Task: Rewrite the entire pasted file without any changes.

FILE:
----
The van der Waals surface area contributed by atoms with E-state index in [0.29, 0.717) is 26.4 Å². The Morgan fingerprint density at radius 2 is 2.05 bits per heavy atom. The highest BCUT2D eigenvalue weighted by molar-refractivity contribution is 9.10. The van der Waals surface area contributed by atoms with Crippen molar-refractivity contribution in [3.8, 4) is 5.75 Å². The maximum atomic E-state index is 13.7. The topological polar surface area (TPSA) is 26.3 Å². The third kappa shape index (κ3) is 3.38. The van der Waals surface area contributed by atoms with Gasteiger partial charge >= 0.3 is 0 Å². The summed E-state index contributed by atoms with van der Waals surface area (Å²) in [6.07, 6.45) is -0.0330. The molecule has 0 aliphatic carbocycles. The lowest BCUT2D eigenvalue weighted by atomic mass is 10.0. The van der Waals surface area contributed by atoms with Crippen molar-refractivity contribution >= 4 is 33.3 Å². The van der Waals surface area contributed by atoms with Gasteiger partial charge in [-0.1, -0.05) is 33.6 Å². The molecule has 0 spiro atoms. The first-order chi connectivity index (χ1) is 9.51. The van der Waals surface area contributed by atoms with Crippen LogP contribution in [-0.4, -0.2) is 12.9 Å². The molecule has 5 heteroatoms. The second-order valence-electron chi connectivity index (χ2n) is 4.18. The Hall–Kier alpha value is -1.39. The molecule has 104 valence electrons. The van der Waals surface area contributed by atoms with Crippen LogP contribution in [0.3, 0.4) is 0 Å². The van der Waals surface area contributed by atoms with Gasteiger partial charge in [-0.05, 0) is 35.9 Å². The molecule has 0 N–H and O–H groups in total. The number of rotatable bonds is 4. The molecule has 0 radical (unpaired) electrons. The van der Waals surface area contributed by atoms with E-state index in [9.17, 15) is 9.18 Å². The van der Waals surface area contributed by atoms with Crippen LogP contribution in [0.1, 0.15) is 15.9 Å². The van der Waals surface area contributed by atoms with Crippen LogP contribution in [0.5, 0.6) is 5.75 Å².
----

The van der Waals surface area contributed by atoms with E-state index in [0.29, 0.717) is 26.4 Å². The Morgan fingerprint density at radius 2 is 2.05 bits per heavy atom. The highest BCUT2D eigenvalue weighted by molar-refractivity contribution is 9.10. The van der Waals surface area contributed by atoms with Crippen molar-refractivity contribution in [3.8, 4) is 5.75 Å². The maximum atomic E-state index is 13.7. The topological polar surface area (TPSA) is 26.3 Å². The third kappa shape index (κ3) is 3.38. The van der Waals surface area contributed by atoms with Gasteiger partial charge >= 0.3 is 0 Å². The summed E-state index contributed by atoms with van der Waals surface area (Å²) in [6.07, 6.45) is -0.0330. The molecule has 0 aliphatic carbocycles. The lowest BCUT2D eigenvalue weighted by atomic mass is 10.0. The van der Waals surface area contributed by atoms with Crippen molar-refractivity contribution >= 4 is 33.3 Å². The van der Waals surface area contributed by atoms with Gasteiger partial charge in [-0.1, -0.05) is 33.6 Å². The molecule has 0 spiro atoms. The first-order chi connectivity index (χ1) is 9.51. The van der Waals surface area contributed by atoms with Crippen LogP contribution in [-0.4, -0.2) is 12.9 Å². The molecule has 5 heteroatoms. The second-order valence-electron chi connectivity index (χ2n) is 4.18. The Hall–Kier alpha value is -1.39. The molecule has 104 valence electrons. The van der Waals surface area contributed by atoms with Crippen LogP contribution in [0.3, 0.4) is 0 Å². The van der Waals surface area contributed by atoms with Gasteiger partial charge in [-0.05, 0) is 35.9 Å². The molecule has 0 N–H and O–H groups in total. The number of rotatable bonds is 4. The molecule has 0 radical (unpaired) electrons. The van der Waals surface area contributed by atoms with E-state index in [9.17, 15) is 9.18 Å². The van der Waals surface area contributed by atoms with Crippen LogP contribution in [0.1, 0.15) is 15.9 Å². The van der Waals surface area contributed by atoms with Crippen LogP contribution in [0.5, 0.6) is 5.75 Å².